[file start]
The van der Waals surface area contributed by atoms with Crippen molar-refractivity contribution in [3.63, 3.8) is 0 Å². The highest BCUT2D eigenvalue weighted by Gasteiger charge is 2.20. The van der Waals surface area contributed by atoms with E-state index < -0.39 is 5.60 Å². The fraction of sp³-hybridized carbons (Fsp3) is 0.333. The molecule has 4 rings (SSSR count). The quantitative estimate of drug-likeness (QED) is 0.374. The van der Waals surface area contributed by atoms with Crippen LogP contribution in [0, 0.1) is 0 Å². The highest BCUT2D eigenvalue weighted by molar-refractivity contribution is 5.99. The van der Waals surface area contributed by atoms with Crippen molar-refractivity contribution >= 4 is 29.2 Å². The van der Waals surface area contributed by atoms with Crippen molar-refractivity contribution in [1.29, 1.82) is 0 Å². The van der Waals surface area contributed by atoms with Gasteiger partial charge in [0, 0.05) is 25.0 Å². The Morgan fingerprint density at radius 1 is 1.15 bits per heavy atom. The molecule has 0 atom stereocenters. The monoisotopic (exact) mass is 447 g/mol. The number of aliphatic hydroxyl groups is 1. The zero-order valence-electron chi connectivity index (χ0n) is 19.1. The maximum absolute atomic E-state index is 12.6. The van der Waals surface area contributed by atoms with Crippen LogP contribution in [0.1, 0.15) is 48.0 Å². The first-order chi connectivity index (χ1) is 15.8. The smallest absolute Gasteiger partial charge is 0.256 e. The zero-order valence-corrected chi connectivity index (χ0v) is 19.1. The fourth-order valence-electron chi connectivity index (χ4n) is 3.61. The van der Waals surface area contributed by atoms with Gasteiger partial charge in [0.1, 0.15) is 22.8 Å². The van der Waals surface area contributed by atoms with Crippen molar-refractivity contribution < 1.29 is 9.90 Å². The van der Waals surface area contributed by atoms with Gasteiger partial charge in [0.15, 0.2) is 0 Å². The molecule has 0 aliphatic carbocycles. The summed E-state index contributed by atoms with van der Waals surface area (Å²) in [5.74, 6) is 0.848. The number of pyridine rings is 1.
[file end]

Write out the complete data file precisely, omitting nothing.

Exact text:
The van der Waals surface area contributed by atoms with Crippen molar-refractivity contribution in [3.63, 3.8) is 0 Å². The highest BCUT2D eigenvalue weighted by Gasteiger charge is 2.20. The van der Waals surface area contributed by atoms with E-state index < -0.39 is 5.60 Å². The fraction of sp³-hybridized carbons (Fsp3) is 0.333. The molecule has 4 rings (SSSR count). The quantitative estimate of drug-likeness (QED) is 0.374. The van der Waals surface area contributed by atoms with Crippen LogP contribution in [0, 0.1) is 0 Å². The highest BCUT2D eigenvalue weighted by molar-refractivity contribution is 5.99. The van der Waals surface area contributed by atoms with Crippen molar-refractivity contribution >= 4 is 29.2 Å². The van der Waals surface area contributed by atoms with Crippen molar-refractivity contribution in [1.29, 1.82) is 0 Å². The van der Waals surface area contributed by atoms with Gasteiger partial charge in [0, 0.05) is 25.0 Å². The Morgan fingerprint density at radius 1 is 1.15 bits per heavy atom. The molecule has 0 atom stereocenters. The monoisotopic (exact) mass is 447 g/mol. The number of aliphatic hydroxyl groups is 1. The zero-order valence-electron chi connectivity index (χ0n) is 19.1. The maximum absolute atomic E-state index is 12.6. The van der Waals surface area contributed by atoms with Crippen LogP contribution in [0.1, 0.15) is 48.0 Å². The first-order chi connectivity index (χ1) is 15.8. The smallest absolute Gasteiger partial charge is 0.256 e. The zero-order valence-corrected chi connectivity index (χ0v) is 19.1. The fourth-order valence-electron chi connectivity index (χ4n) is 3.61. The van der Waals surface area contributed by atoms with Gasteiger partial charge in [0.1, 0.15) is 22.8 Å². The van der Waals surface area contributed by atoms with Crippen molar-refractivity contribution < 1.29 is 9.90 Å². The van der Waals surface area contributed by atoms with Gasteiger partial charge in [0.15, 0.2) is 0 Å². The molecule has 0 aliphatic carbocycles. The summed E-state index contributed by atoms with van der Waals surface area (Å²) in [5.74, 6) is 0.848. The number of pyridine rings is 1.